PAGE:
The key to making progress
Aaron Feis was a football coach for Marjory Stoneman Douglas High School and he died in the mass shooting in Parkland, Florida trying to protect two students by using his body to shield them from gunfire.
I can’t imagine what was going through his mind at the moment, but I know the most common reaction when first realizing that a situation like this is going on is fear.
It’s the classic fight or flight response.
I wouldn’t be surprised if Feis was afraid as well, but even though he may have had fear creeping up on him, he decided to be courageous anyway. He easily could’ve run away to try and save his own life, but he sacrificed it instead to protect others.
Fear always brings selfish thoughts. That’s the whole purpose of fear. It’s for your own survival.
So if fear’s original purpose is to keep us alive, why are we so inspired by stories of courageous acts?
It’s because courage involves being selfless in spite of the fear.
Courage isn’t concerned about what people might think of you or how foolish you may look if you fail. It’s concerned about serving a purpose that’s much more greater than just yourself.
Chances are when you’re disengaged at your day job, you imagine how nice it would be to one day achieve everything you’ve ever wanted. Then you get pulled back to reality as your manager gives you another pile of work to do.
Years pass by, but you’re not any closer to where you want to be with your life and you wonder why.
You’re life just doesn’t feel like it matters enough yet.
You want to make more money.
You want to pursue a different career.
You want to become successful like all the rich and famous people you see on the media.
Beneath all the reasons you tell yourself why the different life you want is not possible, the most underlying reason is one main thing. It’s because you’re scared.
I’m right there with you.
I’ve been scared my whole life, but when I quit my high paying job to pursue my dreams of becoming a full-time filmmaker, it changed my life forever.
I fell in love with great storytelling and learning about the basics of story is what taught me about how people can become the courageous characters of their own personal stories in real life.
If you don’t know this already, I’m about to tell you a fact that may ruin every great movie for you so don’t read on if you don’t want to know.
Every great movie has a main character who very badly wants something and he overcomes a crapload of challenges to achieve it.
Think about it. All these conflicts are what make a story interesting. No one wants to watch a movie about a guy who just clocks in and out of the same job for 40 years and then retires to binge watch Netflix until he dies.
I realized my story was boring because I was afraid to face the challenges that were preventing me from figuring out how to live a life where I felt fully alive.
As I learned how to become a screenwriter, there was one key question that always needed to be answered correctly in order for it to be an amazing story that keeps people at the edges of their seats.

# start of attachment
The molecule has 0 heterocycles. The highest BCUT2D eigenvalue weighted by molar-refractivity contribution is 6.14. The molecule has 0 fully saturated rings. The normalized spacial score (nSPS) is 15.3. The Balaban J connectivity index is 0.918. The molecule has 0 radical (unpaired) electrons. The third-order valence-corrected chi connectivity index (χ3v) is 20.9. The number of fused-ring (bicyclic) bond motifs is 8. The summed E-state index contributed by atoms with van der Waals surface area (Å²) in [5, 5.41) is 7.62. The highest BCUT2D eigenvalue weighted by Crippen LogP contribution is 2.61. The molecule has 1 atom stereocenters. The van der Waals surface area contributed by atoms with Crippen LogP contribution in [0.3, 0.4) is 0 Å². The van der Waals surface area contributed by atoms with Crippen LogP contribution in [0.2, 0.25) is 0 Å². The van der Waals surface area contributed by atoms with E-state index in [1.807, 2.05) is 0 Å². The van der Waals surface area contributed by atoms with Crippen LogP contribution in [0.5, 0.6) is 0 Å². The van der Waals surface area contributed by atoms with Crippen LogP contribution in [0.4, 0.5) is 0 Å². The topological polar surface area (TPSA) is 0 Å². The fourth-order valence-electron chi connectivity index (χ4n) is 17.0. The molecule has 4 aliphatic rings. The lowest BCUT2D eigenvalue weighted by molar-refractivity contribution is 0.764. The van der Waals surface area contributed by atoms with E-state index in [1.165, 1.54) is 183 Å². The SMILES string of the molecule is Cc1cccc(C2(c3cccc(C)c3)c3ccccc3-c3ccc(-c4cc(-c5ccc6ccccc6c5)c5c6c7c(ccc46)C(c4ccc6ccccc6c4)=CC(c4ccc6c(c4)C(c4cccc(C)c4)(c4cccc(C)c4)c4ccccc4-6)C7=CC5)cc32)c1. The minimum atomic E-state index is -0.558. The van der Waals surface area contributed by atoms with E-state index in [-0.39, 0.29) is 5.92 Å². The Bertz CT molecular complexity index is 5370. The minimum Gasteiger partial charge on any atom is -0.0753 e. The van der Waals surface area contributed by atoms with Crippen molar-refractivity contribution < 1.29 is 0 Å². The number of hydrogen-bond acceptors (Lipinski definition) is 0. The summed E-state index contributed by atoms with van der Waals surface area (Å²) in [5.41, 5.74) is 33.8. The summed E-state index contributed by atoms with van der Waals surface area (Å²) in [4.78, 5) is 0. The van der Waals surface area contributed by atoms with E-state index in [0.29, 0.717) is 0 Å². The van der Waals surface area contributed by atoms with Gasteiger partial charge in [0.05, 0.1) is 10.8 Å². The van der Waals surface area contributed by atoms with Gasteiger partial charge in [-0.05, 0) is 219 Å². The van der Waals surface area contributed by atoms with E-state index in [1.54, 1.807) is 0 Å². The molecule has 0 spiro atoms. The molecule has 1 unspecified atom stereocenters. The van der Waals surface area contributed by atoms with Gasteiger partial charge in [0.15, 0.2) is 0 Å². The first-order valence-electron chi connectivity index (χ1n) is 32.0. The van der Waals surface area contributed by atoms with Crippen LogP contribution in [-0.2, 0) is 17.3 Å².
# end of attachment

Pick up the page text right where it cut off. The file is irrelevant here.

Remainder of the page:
This foundational question can be a powerful question that can be asked in our own lives to ensure the amount of growth we are looking for.
What’s at Stake For the Character Not to Embark on His Journey?
A hero never steps up to the scary journey he has ahead of him unless he clearly knows the important things that are at stake.
If the stakes are not high enough, the hero usually gives in his to fear and doesn’t take action.
For example, in action films, what’s usually at stake is people will die and the world will end, so the hero must step up to save them by entering into a lot of great kickass fight scenes with the villains.
While most of our lives aren’t action films, your whole future is at stake if you don’t take action to work towards the life you were meant to live.
So what’s at stake for you if you chicken out from doing something that matters deeply to you?
The biggest regrets people have on the deathbed are most commonly related to things they didn’t do as opposed to things they did do.
In the beginning of every great film, the main characters is always conflicted when the story begins. He’s scared, but he decides to embark on his journey anyway and eventually finds something more important to him than the fear.
“Courage is not the absence of fear; it is the making of action in spite of fear, the moving out against the resistance engendered by fear into the unknown and into the future.”
— M. Scott Peck
Feis was aware if he were to take the cowards way out and run away to try and only protect himself, more people might die.
There was something much more important to him despite any fear that might be hitting him at the moment.
Fear Will Always be There
Whenever the main character starts their journey, they do it even though there afraid anyway because there is something that matters to them enough to take the risk.
It’s not about overcoming your fears, it’s about connecting deeply with what matters to you most so you have the resolve to fight for it even though you’re scared.
Surpirisingly, when you do this, your fears don’t affect you as much anymore. You may be afraid of failing, but when you do fail, you use it as an opportunity to learn and grow so you can move towards success.
The world needs you to be fully alive because there are way too many complacent people who aren’t bringing out their potential. Whether it’s the business you haven’t started yet, the book you haven’t published yet or the technology you haven’t created yet, there are lives that could be changed if only you took action even if it was a small courageous step you took each day.
The fear will never go away, but your best future will if you don’t do anything about it. That is what’s at stake here.
So what do you have to lose?
Will you fight or will you flee?